Hardwick takes sides, retraces rows, and is free with her own interpretations of what went on and who was to blame. She may be one of the first biographers of the Yeats family to pay attention to the sisters, and to challenge William’s well-known view of them – ‘one is an angel, the other a demon’ – but her defensiveness can be tiresome. In any case, she is not the first biographer to think about Lily and Lolly, and her book covers much of the same ground as Gifford Lewis’s The Yeats Sisters and the Cuala Press, which came out in 1994. In her Introduction, Hardwick says that her book will set out to look at the sisters’ background, to create ‘an awareness of how much they achieved in the very difficult circumstances in which they lived’ and to ‘look more closely at the larger questions of women and work and how contemporary attitudes affect them’. But while her account of the Irish troubles and of the background to the Easter Rising is clear and expansive, Gifford Lewis is much better on the political and social position of women, on their rights, on what they were paid, and on the type of work they were allowed to do. He tells us that women had worked as printers before Lolly began – William Morris openly employed women printers, even though the printers’ unions objected. Hardwick is less specific. She states the obvious – that sewing and teaching were acceptable occupations for middle-class women; that few men regarded women as strictly equal to them – but she doesn’t say much more.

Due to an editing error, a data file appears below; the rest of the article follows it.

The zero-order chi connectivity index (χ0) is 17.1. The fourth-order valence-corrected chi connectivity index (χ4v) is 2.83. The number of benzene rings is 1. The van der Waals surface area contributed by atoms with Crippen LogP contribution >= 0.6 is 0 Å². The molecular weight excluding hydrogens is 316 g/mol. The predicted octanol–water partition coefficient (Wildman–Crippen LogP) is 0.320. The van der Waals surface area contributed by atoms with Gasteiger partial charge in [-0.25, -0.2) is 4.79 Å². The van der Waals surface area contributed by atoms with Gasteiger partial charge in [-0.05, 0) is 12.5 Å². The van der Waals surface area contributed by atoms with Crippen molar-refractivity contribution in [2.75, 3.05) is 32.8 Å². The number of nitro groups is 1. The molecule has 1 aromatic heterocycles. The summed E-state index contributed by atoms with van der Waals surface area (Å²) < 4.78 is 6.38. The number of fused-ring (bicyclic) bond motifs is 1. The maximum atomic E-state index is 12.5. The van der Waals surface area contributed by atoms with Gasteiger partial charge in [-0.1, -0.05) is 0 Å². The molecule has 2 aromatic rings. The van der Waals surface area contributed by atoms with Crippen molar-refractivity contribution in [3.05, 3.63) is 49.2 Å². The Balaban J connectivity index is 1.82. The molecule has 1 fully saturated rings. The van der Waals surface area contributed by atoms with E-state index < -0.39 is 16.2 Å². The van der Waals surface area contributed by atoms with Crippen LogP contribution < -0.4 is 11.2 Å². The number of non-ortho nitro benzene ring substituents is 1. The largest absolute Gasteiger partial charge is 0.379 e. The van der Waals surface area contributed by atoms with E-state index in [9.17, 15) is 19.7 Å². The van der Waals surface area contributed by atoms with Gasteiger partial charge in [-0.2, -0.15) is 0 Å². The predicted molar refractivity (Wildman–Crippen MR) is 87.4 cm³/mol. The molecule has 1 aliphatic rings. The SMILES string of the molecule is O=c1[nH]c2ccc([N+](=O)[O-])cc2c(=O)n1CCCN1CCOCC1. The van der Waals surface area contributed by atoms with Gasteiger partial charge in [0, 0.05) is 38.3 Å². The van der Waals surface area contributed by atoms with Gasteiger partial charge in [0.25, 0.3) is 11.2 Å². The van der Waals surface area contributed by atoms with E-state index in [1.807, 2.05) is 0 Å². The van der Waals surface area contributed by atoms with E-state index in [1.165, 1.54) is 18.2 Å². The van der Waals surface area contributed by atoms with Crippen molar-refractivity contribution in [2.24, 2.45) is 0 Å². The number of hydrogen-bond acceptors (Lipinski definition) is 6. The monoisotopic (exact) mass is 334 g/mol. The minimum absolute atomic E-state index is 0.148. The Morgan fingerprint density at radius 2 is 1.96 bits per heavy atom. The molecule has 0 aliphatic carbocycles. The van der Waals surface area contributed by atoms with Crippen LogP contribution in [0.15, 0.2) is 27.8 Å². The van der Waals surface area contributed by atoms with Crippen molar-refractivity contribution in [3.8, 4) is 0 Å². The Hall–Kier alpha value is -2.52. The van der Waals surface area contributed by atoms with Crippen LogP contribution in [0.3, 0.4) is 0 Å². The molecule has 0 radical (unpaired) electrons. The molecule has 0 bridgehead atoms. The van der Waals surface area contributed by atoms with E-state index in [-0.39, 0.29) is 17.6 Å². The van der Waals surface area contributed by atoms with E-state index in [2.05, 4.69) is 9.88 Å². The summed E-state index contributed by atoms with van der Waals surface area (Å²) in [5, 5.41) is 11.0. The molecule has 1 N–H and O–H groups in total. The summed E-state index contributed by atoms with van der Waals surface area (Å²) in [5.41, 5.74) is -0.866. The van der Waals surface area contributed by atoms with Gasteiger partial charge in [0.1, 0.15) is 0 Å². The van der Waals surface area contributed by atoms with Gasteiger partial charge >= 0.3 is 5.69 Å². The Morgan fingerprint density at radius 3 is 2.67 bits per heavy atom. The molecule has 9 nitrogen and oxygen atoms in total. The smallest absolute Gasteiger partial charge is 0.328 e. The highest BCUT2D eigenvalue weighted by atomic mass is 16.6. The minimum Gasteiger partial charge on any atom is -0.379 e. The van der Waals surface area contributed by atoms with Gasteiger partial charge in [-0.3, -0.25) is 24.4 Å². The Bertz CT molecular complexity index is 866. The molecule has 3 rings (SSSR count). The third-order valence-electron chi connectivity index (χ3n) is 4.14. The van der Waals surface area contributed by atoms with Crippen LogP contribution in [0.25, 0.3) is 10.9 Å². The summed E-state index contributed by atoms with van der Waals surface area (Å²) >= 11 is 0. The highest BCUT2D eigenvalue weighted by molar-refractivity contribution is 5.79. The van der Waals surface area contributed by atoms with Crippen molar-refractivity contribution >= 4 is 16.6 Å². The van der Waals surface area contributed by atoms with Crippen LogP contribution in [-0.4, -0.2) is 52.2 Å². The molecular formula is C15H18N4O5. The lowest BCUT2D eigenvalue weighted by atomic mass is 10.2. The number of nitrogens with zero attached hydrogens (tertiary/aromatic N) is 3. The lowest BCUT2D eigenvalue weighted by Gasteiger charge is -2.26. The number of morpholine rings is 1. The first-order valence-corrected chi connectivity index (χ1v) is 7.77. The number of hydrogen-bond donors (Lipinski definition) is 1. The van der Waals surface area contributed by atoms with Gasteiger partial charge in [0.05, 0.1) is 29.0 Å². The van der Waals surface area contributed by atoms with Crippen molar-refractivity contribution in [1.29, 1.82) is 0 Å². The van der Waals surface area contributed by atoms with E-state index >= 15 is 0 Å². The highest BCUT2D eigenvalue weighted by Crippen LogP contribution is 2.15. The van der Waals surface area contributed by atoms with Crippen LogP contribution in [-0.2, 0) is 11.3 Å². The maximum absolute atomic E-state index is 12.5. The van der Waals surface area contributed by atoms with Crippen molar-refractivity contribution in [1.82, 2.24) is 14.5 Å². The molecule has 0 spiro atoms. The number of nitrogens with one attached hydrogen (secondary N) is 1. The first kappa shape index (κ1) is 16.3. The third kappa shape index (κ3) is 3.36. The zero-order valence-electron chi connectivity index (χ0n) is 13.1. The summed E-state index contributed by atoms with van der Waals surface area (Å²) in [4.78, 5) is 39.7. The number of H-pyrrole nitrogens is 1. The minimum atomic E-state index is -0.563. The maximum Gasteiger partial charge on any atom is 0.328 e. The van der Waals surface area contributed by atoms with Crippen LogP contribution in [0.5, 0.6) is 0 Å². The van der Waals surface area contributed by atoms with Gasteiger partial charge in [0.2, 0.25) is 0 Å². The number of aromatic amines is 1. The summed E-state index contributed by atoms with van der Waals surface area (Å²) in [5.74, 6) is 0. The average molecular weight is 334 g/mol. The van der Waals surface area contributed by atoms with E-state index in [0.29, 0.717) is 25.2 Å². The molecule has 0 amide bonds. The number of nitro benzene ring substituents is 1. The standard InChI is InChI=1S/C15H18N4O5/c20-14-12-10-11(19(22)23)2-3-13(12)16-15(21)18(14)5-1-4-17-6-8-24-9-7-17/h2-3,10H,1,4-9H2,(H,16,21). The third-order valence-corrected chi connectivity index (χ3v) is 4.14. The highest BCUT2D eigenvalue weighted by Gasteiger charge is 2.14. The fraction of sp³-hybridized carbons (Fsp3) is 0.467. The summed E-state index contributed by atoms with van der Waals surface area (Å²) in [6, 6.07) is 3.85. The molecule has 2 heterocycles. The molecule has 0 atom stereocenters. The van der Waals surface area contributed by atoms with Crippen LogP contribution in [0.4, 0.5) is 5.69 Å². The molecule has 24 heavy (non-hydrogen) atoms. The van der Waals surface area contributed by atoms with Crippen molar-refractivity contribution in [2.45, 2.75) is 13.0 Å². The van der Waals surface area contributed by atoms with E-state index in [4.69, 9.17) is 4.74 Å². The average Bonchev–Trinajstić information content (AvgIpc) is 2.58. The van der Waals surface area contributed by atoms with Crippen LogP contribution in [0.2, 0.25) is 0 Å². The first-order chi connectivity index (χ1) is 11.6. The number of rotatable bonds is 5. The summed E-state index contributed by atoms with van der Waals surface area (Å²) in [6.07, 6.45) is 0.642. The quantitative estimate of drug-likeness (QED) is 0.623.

Hardwick blames both John and William Yeats for paying more attention to the boys than to the girls, for being suspicious of higher education of women, for seeing Lolly’s volatile nature as evidence of hereditary madness. Their attitude to women should come as no surprise, however. W.B. Yeats was born in 1866, long before women, even over the age of thirty, were granted the vote in Britain. His desire for Maud Gonne had been tempered by disdain for her political ambitions; some of his best-known poems chastise her for them. Lolly and Lily were not interested in politics, unless in an issue that affected them directly. But Lolly, lacking her sister’s tact and compliancy, irritated William: he demeaned her intellectual achievements and his unreliable, unstable relationship with the Press (which he termed a ‘family business’, while complaining about the money he put into it) undermined her efforts to make the best of the opportunities she had. Both she and Lily had been sufficiently influenced by their upbringing – their mother’s passivity and their father’s indifference to their education – to feel that women ought not to be politically active: as far as they were concerned, Constance Marciewicz and Maud Gonne were ridiculous, self-interested figures. Until they moved to Bedford Park and met the women who lived there, and later William’s rich and clever female friends, they had never known women who expressed open political opinions, and all their lives thought themselves too ill-educated to join in the discussions around them. Hardwick quotes a diary entry of Lolly’s in 1888 which describes the visit of some neighbours: ‘L. and I felt dreadfully out of it. I wonder, do all girls feel that way – as if the conversation when men talk was altogether beyond them?’